TWiP #184 – Photoshopped Hope
This week on TWiP: The Shepard Fairey “Hope” poster controversy is settled, more 3D from CES, and an interview with Chris Marquardt, host of Tips From the Top Floor.
Hosts: Frederick Van Johnson, Alex Lindsay, and Nicole Young.
NEWS & DISCUSSION
Shepard Fairey and AP Settle Legal Dispute Over Obama “Hope” Poster
As you may recall, a legal battle ensued after artist Shepard Fairey was accused of copyright infringement for using an AP photographer’s image to create the iconic “Hope” campaign poster of Barack Obama. The two parties settled their dispute recently, agreeing to share the rights to create future posters and merchandise with the “Hope” image.
Alex pointed out that this legal battle further emphasizes the fine line between when art is considered new enough to be “transformative” art and when art is too similar to copyrighted work, resulting in infringement. Nicole says it also depends on scale and intent. It’s one thing for someone to take small images and make a composite for their own personal computer desktop, but a completely other story if someone egregiously and knowingly creates artwork based on copyrighted work in order to sell for profit. Finally, looking at the “Hope” poster and the original photograph side-by-side, they seem to be similar enough that it’s no wonder that Fariey’s work was not considered to be true transformative art.
iStockphoto Accepting Contributor Submissions of Editorial Images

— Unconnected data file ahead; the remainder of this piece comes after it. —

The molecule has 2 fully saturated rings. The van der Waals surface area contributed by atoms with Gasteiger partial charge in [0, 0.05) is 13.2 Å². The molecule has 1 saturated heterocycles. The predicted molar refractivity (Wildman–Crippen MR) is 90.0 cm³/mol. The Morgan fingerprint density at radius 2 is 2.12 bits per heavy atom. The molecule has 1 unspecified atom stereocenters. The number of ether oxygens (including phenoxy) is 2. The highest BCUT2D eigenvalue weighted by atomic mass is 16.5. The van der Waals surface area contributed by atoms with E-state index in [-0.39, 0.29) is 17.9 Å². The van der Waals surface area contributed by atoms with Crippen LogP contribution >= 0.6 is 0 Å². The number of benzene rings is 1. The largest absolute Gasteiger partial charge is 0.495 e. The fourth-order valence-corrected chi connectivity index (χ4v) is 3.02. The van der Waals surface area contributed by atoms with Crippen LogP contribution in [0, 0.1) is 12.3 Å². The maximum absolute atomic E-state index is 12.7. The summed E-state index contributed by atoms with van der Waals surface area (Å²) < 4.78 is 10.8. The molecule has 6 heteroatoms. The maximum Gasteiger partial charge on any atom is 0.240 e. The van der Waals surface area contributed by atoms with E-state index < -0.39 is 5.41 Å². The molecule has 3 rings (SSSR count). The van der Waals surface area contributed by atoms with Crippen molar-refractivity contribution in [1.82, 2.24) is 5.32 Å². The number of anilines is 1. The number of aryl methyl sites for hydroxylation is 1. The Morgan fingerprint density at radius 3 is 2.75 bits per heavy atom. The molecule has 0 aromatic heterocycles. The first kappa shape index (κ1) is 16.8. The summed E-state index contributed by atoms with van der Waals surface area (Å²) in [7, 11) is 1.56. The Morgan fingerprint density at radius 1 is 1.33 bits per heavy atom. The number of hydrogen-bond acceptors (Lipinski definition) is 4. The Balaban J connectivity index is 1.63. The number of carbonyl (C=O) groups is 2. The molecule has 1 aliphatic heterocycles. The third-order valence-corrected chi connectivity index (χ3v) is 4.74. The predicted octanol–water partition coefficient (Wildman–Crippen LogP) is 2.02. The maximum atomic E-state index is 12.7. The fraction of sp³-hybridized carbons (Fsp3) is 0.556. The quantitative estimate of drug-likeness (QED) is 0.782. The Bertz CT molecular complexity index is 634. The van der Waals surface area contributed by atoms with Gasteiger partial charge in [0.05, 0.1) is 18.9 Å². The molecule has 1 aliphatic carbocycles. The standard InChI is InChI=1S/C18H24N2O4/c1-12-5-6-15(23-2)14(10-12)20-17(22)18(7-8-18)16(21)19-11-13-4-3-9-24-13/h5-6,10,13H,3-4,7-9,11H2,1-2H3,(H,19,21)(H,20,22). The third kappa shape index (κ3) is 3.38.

iStockphoto has begun accepting editorial photographs in categories such as products, architecture and landmarks, travel, and lifestyle. This change comes with new considerations for those who plan to submit these kinds of images. Unlike other photos on iStockphoto, most editorial images do not require a model release. They also cannot be digitally manipulated or tweaked beyond what you could do to an image in a darkroom. In order to maintain editorial integrity, these images will also need to have more details and descriptions in the photo’s caption than iStockphoto has traditionally required. These new photo categories could mean a new source of revenue for seasoned and aspiring photojournalists and travel photographers.
3-D Comes to Photo Printers
At CES this year, an ongoing theme (and sometimes criticism) was the focus on 3D technology whether vendors, manufacturers, or consumers are ready for it. It was there that Kodak revealed an all-in-one printer that comes bundled with special processing software to create a 3D image. Users are instructed to shoot the same scene twice with an offset of two to three inches between the images. Next, the software and printer output a photo ready to view with the included 3D glasses. Alex thinks true mainstream penetration of 3D technology into consumers’ everyday lives is probably two to four years away. First with HDR, and now with 3D imaging, he thinks photographers should pay attention to and prepare for the convergence of new technology and photography to stay ahead of the curve and competitors.
SanDisk Unveils World’s Fastest High Capacity CF card
The world’s fastest 128GB CompactFlash card with a 100MB/s write speed (and a price tag of $1500) was recently revealed by SanDisk. Alex points out that the target audience for this has to be photographers who shoot tons of higher-end video like Apple ProRes 444 which needs a lot of headroom when writing to the card.
INTERVIEW WITH CHRIS MARQUARDT
Chris Marquardt is host of the Tips From the Top Floor podcast and Frederick had a chance to catch up with him recently in New York.
Based in Germany, Chris got into photography during childhood and continued to pursue it throughout his life. Eventually, this fed into his love for multimedia, resulting in his involvement in podcasting in 2005 which in turn led to his involvement with live photographic workshops.
Chris mentioned how digital photography has expedited how quickly shooters learn and improve their photography and how fast podcasting has taken off, accelerating what he himself has learned about photography.